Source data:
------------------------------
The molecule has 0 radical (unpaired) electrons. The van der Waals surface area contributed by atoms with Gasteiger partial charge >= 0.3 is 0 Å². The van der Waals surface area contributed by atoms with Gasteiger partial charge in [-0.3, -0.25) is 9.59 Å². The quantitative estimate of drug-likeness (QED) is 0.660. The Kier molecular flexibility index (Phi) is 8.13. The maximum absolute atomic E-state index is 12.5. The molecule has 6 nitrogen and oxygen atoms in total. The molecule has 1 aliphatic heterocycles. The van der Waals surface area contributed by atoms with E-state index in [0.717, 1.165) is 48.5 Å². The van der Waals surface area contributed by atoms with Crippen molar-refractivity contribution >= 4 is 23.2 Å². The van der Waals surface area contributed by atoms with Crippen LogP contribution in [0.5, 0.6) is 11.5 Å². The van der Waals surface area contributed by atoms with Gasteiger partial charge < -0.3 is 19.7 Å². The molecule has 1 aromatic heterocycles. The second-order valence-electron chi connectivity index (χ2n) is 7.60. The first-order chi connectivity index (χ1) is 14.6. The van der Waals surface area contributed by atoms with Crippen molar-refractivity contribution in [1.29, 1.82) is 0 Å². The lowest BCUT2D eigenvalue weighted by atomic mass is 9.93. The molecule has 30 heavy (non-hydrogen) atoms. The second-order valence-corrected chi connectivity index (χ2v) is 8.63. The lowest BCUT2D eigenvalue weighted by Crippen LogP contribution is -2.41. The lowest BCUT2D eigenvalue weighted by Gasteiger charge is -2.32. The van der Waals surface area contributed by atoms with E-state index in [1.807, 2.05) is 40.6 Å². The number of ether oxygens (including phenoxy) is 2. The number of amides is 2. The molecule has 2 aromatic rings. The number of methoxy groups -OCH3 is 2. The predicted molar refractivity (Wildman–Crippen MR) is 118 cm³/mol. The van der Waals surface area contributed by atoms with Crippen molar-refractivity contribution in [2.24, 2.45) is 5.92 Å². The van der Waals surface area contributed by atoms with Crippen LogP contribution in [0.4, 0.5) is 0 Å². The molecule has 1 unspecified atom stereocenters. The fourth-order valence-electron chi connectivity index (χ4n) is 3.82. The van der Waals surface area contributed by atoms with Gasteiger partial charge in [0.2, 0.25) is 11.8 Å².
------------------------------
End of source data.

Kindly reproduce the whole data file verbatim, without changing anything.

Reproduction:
The molecule has 0 radical (unpaired) electrons. The van der Waals surface area contributed by atoms with Gasteiger partial charge >= 0.3 is 0 Å². The van der Waals surface area contributed by atoms with Gasteiger partial charge in [-0.3, -0.25) is 9.59 Å². The quantitative estimate of drug-likeness (QED) is 0.660. The Kier molecular flexibility index (Phi) is 8.13. The maximum absolute atomic E-state index is 12.5. The molecule has 6 nitrogen and oxygen atoms in total. The molecule has 1 aliphatic heterocycles. The van der Waals surface area contributed by atoms with E-state index in [0.717, 1.165) is 48.5 Å². The van der Waals surface area contributed by atoms with Crippen molar-refractivity contribution >= 4 is 23.2 Å². The van der Waals surface area contributed by atoms with Crippen LogP contribution in [0.5, 0.6) is 11.5 Å². The van der Waals surface area contributed by atoms with Gasteiger partial charge < -0.3 is 19.7 Å². The molecule has 1 aromatic heterocycles. The second-order valence-electron chi connectivity index (χ2n) is 7.60. The first-order chi connectivity index (χ1) is 14.6. The van der Waals surface area contributed by atoms with Crippen molar-refractivity contribution in [1.29, 1.82) is 0 Å². The lowest BCUT2D eigenvalue weighted by atomic mass is 9.93. The molecule has 30 heavy (non-hydrogen) atoms. The second-order valence-corrected chi connectivity index (χ2v) is 8.63. The lowest BCUT2D eigenvalue weighted by Crippen LogP contribution is -2.41. The lowest BCUT2D eigenvalue weighted by Gasteiger charge is -2.32. The van der Waals surface area contributed by atoms with E-state index in [1.807, 2.05) is 40.6 Å². The number of ether oxygens (including phenoxy) is 2. The number of amides is 2. The molecule has 2 aromatic rings. The number of methoxy groups -OCH3 is 2. The predicted molar refractivity (Wildman–Crippen MR) is 118 cm³/mol. The van der Waals surface area contributed by atoms with Crippen molar-refractivity contribution in [2.24, 2.45) is 5.92 Å². The van der Waals surface area contributed by atoms with Crippen LogP contribution in [0.4, 0.5) is 0 Å². The molecule has 1 unspecified atom stereocenters. The fourth-order valence-electron chi connectivity index (χ4n) is 3.82. The van der Waals surface area contributed by atoms with Gasteiger partial charge in [0.2, 0.25) is 11.8 Å².